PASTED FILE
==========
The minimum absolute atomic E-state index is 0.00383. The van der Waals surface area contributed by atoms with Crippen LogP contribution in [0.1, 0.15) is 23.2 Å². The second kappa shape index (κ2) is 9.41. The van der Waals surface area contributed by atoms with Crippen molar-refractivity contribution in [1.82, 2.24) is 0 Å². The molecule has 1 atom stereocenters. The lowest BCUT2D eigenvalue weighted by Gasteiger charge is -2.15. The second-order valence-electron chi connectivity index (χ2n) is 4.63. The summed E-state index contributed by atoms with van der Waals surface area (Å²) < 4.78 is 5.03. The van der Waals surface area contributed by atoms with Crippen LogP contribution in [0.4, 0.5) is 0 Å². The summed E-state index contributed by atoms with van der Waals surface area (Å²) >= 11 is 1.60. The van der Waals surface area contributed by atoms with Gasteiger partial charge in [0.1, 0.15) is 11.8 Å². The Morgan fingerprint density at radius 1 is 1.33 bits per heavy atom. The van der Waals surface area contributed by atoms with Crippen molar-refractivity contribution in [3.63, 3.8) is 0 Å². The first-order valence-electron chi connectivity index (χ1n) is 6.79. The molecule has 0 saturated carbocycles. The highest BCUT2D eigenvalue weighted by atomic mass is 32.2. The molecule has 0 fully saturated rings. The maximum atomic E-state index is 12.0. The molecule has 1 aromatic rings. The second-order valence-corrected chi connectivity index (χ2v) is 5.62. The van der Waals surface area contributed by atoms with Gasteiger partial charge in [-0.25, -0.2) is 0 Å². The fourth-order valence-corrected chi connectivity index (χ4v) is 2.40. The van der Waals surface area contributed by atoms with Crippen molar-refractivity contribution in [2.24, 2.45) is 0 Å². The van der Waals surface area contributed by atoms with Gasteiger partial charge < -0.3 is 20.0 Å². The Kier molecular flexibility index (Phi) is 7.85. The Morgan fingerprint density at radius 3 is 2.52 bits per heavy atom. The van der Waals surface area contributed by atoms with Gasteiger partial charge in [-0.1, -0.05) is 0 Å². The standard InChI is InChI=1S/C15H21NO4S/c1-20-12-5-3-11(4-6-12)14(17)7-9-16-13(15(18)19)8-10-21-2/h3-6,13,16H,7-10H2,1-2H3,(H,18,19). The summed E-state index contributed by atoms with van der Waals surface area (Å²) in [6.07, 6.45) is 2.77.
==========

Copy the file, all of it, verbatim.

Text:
The minimum absolute atomic E-state index is 0.00383. The van der Waals surface area contributed by atoms with Crippen LogP contribution in [0.1, 0.15) is 23.2 Å². The second kappa shape index (κ2) is 9.41. The van der Waals surface area contributed by atoms with Crippen molar-refractivity contribution in [1.82, 2.24) is 0 Å². The molecule has 1 atom stereocenters. The lowest BCUT2D eigenvalue weighted by Gasteiger charge is -2.15. The second-order valence-electron chi connectivity index (χ2n) is 4.63. The summed E-state index contributed by atoms with van der Waals surface area (Å²) < 4.78 is 5.03. The van der Waals surface area contributed by atoms with Crippen LogP contribution in [0.4, 0.5) is 0 Å². The summed E-state index contributed by atoms with van der Waals surface area (Å²) >= 11 is 1.60. The van der Waals surface area contributed by atoms with Gasteiger partial charge in [0.1, 0.15) is 11.8 Å². The Morgan fingerprint density at radius 1 is 1.33 bits per heavy atom. The van der Waals surface area contributed by atoms with Crippen molar-refractivity contribution in [3.63, 3.8) is 0 Å². The first-order valence-electron chi connectivity index (χ1n) is 6.79. The molecule has 0 saturated carbocycles. The highest BCUT2D eigenvalue weighted by atomic mass is 32.2. The molecule has 0 fully saturated rings. The maximum atomic E-state index is 12.0. The molecule has 1 aromatic rings. The second-order valence-corrected chi connectivity index (χ2v) is 5.62. The van der Waals surface area contributed by atoms with Gasteiger partial charge in [-0.25, -0.2) is 0 Å². The fourth-order valence-corrected chi connectivity index (χ4v) is 2.40. The van der Waals surface area contributed by atoms with Crippen molar-refractivity contribution in [2.24, 2.45) is 0 Å². The van der Waals surface area contributed by atoms with Gasteiger partial charge < -0.3 is 20.0 Å². The Kier molecular flexibility index (Phi) is 7.85. The Morgan fingerprint density at radius 3 is 2.52 bits per heavy atom. The van der Waals surface area contributed by atoms with Gasteiger partial charge in [-0.1, -0.05) is 0 Å². The standard InChI is InChI=1S/C15H21NO4S/c1-20-12-5-3-11(4-6-12)14(17)7-9-16-13(15(18)19)8-10-21-2/h3-6,13,16H,7-10H2,1-2H3,(H,18,19). The summed E-state index contributed by atoms with van der Waals surface area (Å²) in [6.07, 6.45) is 2.77.